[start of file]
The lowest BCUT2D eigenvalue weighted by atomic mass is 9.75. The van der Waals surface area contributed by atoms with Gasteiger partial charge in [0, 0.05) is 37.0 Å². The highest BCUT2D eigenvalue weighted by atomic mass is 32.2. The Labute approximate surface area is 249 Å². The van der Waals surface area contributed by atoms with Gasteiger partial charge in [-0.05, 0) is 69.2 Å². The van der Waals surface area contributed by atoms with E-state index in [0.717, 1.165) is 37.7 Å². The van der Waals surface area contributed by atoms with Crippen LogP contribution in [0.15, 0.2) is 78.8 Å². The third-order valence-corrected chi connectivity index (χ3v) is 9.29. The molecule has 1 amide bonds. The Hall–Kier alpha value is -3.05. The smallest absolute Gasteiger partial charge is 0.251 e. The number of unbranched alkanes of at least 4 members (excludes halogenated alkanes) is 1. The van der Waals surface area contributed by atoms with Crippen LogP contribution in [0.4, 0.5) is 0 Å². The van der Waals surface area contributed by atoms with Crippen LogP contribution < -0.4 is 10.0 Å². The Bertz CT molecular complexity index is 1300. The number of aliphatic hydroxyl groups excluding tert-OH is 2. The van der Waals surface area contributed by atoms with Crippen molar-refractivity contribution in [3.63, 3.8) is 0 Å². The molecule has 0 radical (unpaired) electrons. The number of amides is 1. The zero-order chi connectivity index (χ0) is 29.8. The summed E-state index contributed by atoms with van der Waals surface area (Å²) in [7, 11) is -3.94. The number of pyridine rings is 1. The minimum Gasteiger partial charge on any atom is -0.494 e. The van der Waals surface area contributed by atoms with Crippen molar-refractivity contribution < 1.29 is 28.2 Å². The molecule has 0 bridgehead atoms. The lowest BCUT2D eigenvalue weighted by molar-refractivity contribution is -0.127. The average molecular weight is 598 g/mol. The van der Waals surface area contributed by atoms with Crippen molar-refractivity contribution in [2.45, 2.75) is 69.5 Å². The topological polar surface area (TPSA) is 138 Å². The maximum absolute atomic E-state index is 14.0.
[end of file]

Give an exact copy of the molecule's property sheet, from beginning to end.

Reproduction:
The lowest BCUT2D eigenvalue weighted by atomic mass is 9.75. The van der Waals surface area contributed by atoms with Gasteiger partial charge in [0, 0.05) is 37.0 Å². The highest BCUT2D eigenvalue weighted by atomic mass is 32.2. The Labute approximate surface area is 249 Å². The van der Waals surface area contributed by atoms with Gasteiger partial charge in [-0.05, 0) is 69.2 Å². The van der Waals surface area contributed by atoms with E-state index in [0.717, 1.165) is 37.7 Å². The van der Waals surface area contributed by atoms with Crippen LogP contribution in [0.15, 0.2) is 78.8 Å². The third-order valence-corrected chi connectivity index (χ3v) is 9.29. The molecule has 1 amide bonds. The Hall–Kier alpha value is -3.05. The smallest absolute Gasteiger partial charge is 0.251 e. The number of unbranched alkanes of at least 4 members (excludes halogenated alkanes) is 1. The van der Waals surface area contributed by atoms with Crippen LogP contribution in [0.4, 0.5) is 0 Å². The van der Waals surface area contributed by atoms with Crippen LogP contribution < -0.4 is 10.0 Å². The Bertz CT molecular complexity index is 1300. The number of aliphatic hydroxyl groups excluding tert-OH is 2. The van der Waals surface area contributed by atoms with Crippen molar-refractivity contribution in [3.63, 3.8) is 0 Å². The molecule has 0 radical (unpaired) electrons. The number of amides is 1. The zero-order chi connectivity index (χ0) is 29.8. The summed E-state index contributed by atoms with van der Waals surface area (Å²) in [7, 11) is -3.94. The number of pyridine rings is 1. The minimum Gasteiger partial charge on any atom is -0.494 e. The van der Waals surface area contributed by atoms with Crippen molar-refractivity contribution < 1.29 is 28.2 Å². The molecule has 0 bridgehead atoms. The lowest BCUT2D eigenvalue weighted by molar-refractivity contribution is -0.127. The average molecular weight is 598 g/mol. The van der Waals surface area contributed by atoms with Crippen molar-refractivity contribution in [2.45, 2.75) is 69.5 Å². The topological polar surface area (TPSA) is 138 Å². The maximum absolute atomic E-state index is 14.0.